Barbados joins list of countries challenging veracity of US State Dept report

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BRIDGETOWN, Barbados — Barbados has joined the chorus of criticism leveled at last month’s 2017 International Narcotics Control Strategy Report (INCSR) published by the US Department of State’s Bureau for International Narcotics and Law Enforcement Affairs, which claimed that Barbados was among a number of countries that the US regards as major money laundering countries.
Page 42 of the INCSR Volume II states that “narcotics trafficking, money laundering, and firearms trafficking are major sources of illicit funds in [Barbados]. In addition to the use of financial institutions, money is laundered through the purchase of real estate, vehicles, vessels, and jewelry as well as through a variety of businesses.”
Attorney general and minister of home affairs, Adriel Brathwaite, pointed out that this finding is “misleading” and in respect of Barbados merely cited “a number of generic methods of money laundering that may be found in any country”.
There is nothing to support the view that they are at proportions that would have a significant impact on the local economy, or cause the faintest ripple in the international financial sector, Brathwaite said.
He acknowledged that the illegal drugs trade is the crime that is of greatest concern in the country.
“This trade gives birth to other criminal activity. For instance, it is believed that the importation and use of unlicensed firearms is closely connected to the drugs trade,” he said.
However, there is a big gap between potential and actuality, he noted, adding that policies and programmes are in place to ensure that this potential never becomes reality.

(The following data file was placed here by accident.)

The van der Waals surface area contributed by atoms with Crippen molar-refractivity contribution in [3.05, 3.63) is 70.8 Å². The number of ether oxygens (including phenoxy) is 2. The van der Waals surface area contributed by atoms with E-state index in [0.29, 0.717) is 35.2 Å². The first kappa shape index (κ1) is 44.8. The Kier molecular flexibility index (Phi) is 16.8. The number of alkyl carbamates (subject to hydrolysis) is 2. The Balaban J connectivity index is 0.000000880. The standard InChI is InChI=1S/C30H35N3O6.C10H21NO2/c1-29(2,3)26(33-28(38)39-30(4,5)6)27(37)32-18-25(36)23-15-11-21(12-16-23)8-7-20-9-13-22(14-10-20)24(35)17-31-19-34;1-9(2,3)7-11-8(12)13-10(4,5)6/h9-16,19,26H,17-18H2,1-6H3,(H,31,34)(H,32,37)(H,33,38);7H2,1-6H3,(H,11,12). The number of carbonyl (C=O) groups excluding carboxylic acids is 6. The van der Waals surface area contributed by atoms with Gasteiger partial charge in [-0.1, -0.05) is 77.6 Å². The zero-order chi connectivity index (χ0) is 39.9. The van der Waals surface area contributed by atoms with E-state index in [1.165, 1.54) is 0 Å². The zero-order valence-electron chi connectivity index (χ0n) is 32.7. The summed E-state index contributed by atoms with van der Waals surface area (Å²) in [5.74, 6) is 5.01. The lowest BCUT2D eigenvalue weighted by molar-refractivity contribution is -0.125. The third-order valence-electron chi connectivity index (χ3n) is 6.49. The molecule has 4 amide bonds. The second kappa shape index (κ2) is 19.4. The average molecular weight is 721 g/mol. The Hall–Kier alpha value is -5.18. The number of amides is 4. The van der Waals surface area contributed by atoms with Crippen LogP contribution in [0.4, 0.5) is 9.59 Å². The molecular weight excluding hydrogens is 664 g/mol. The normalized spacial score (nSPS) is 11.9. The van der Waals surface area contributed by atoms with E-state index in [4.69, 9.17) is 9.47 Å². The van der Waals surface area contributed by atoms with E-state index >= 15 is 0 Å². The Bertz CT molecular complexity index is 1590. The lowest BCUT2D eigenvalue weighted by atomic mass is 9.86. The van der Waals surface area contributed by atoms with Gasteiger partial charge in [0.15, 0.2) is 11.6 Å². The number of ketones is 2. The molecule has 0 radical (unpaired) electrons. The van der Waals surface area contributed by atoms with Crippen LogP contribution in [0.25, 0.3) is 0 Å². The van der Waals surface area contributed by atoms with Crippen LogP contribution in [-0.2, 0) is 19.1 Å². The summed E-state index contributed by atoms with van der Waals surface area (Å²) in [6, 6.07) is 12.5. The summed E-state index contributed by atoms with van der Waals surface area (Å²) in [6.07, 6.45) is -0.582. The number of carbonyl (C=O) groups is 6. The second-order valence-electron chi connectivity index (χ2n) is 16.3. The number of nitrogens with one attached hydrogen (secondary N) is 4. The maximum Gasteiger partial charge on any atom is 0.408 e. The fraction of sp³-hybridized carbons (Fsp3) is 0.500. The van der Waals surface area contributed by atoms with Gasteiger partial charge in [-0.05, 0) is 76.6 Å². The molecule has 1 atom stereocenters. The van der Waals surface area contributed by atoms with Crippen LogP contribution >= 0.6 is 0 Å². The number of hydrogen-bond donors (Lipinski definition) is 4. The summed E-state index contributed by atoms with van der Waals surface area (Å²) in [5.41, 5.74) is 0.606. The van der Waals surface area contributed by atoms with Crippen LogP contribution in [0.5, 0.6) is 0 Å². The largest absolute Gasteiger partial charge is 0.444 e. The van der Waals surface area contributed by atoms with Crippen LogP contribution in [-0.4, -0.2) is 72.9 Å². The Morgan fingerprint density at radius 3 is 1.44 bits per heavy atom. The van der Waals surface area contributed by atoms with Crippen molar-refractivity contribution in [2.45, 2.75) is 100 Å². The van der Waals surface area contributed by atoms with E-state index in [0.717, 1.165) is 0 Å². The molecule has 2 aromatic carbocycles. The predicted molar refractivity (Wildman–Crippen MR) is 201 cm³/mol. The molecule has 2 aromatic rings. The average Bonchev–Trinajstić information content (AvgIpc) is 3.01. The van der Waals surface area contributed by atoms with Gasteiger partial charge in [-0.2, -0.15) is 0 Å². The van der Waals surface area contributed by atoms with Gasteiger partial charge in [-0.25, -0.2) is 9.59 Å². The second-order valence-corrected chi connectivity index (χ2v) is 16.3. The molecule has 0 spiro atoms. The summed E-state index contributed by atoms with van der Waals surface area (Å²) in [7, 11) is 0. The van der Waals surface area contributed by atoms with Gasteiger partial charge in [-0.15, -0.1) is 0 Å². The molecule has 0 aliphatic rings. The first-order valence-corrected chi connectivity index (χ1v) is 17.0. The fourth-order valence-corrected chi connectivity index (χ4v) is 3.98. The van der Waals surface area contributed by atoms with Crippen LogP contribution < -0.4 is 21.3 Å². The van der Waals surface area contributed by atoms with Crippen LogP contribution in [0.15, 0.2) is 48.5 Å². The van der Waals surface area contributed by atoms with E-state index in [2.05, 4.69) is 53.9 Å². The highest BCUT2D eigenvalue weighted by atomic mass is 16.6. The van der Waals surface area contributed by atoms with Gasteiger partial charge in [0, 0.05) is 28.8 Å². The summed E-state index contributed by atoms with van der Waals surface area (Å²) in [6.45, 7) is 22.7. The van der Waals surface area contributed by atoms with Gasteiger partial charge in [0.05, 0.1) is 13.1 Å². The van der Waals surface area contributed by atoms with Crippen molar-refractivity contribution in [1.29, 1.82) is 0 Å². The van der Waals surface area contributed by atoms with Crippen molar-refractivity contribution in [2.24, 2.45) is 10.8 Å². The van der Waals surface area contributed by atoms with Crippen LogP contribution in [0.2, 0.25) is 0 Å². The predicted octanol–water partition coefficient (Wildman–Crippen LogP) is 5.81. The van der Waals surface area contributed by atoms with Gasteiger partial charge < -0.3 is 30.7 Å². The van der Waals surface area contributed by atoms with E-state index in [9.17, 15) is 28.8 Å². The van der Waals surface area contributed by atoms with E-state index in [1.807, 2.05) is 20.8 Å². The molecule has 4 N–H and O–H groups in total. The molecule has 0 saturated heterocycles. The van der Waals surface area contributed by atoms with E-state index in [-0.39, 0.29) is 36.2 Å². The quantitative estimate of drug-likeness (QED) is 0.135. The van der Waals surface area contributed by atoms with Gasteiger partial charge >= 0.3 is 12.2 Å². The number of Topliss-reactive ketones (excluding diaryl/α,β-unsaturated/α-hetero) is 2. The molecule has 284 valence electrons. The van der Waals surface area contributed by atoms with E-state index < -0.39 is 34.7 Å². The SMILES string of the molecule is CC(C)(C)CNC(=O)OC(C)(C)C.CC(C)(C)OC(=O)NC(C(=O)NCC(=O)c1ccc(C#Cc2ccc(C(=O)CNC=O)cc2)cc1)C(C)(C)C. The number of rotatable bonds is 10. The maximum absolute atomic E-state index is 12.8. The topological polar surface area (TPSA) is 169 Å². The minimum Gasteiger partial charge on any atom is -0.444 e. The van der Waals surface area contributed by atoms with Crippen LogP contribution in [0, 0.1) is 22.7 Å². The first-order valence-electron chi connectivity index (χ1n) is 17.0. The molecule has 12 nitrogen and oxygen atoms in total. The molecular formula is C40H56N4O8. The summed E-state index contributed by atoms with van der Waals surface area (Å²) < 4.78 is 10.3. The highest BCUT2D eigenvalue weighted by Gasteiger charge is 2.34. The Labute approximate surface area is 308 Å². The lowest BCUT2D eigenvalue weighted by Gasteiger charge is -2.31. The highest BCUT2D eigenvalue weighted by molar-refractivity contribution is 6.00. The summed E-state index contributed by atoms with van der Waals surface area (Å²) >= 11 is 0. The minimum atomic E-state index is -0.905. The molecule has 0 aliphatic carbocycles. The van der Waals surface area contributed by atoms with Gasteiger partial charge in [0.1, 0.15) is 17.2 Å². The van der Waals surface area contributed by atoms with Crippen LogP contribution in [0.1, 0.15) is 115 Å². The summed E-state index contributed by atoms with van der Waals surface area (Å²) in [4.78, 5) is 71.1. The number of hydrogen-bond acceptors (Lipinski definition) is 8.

Brathwaite emphasised that Barbados is neither a producer of drugs for export, nor does it manufacture guns, contrary to the State Department’s assertion that “narcotics trafficking… and firearms trafficking are major sources of illicit funds in the country”.
The rejection of the INCSR by Barbados mirrors that of Antigua and Barbuda and Nevis.
Following an official statement in March challenging the report in its entirety, last week Antigua and Barbuda’s ambassador to the United States, Sir Ronald Sanders, questioned its accuracy at a meeting with officials of the Bureau of International Narcotics and Law Enforcement Affairs.
In particular, he questioned a similar unsubstantiated claim in the State Department report that that firearms trafficking is a “major source of illicit funds in the country”.
Sanders said: “There is no evidence of firearms trafficking in Antigua and Barbuda; not a single gun is manufactured in our territory; and our crime rate, particularly gun-related crime is extremely low by any standard.”
He also stated that the onshore banks in his country are examined and regulated by the reputable and independent Eastern Caribbean Central Bank (ECCB), and its offshore banks are prohibited by law from accepting cash deposits.
“In these circumstances,” he said, “it would be impossible for untraceable money from firearms trafficking to enter or leave the banking system, and, if it did, it would require the complicity of overseas banks, which is highly unlikely.”
Earlier this month, Heidi-Lynn Sutton, the financial services regulator in the Nevis Island Administration (NIA), refuted as “unfounded and misleading” claims made by the State Department that “financial oversight in Nevis remains problematic due to the federation allowing the creation of anonymous accounts, strong bank secrecy laws, and overall lack of transparency of beneficial ownership of legal entities.”
According to Sutton, the INCSR “delivers an attack on Nevis with allegations that are unfounded and misleading,” pointing out that measures have been in place since 2009 to mitigate money laundering and terrorist financing risks/threats to the financial services industry in Nevis.

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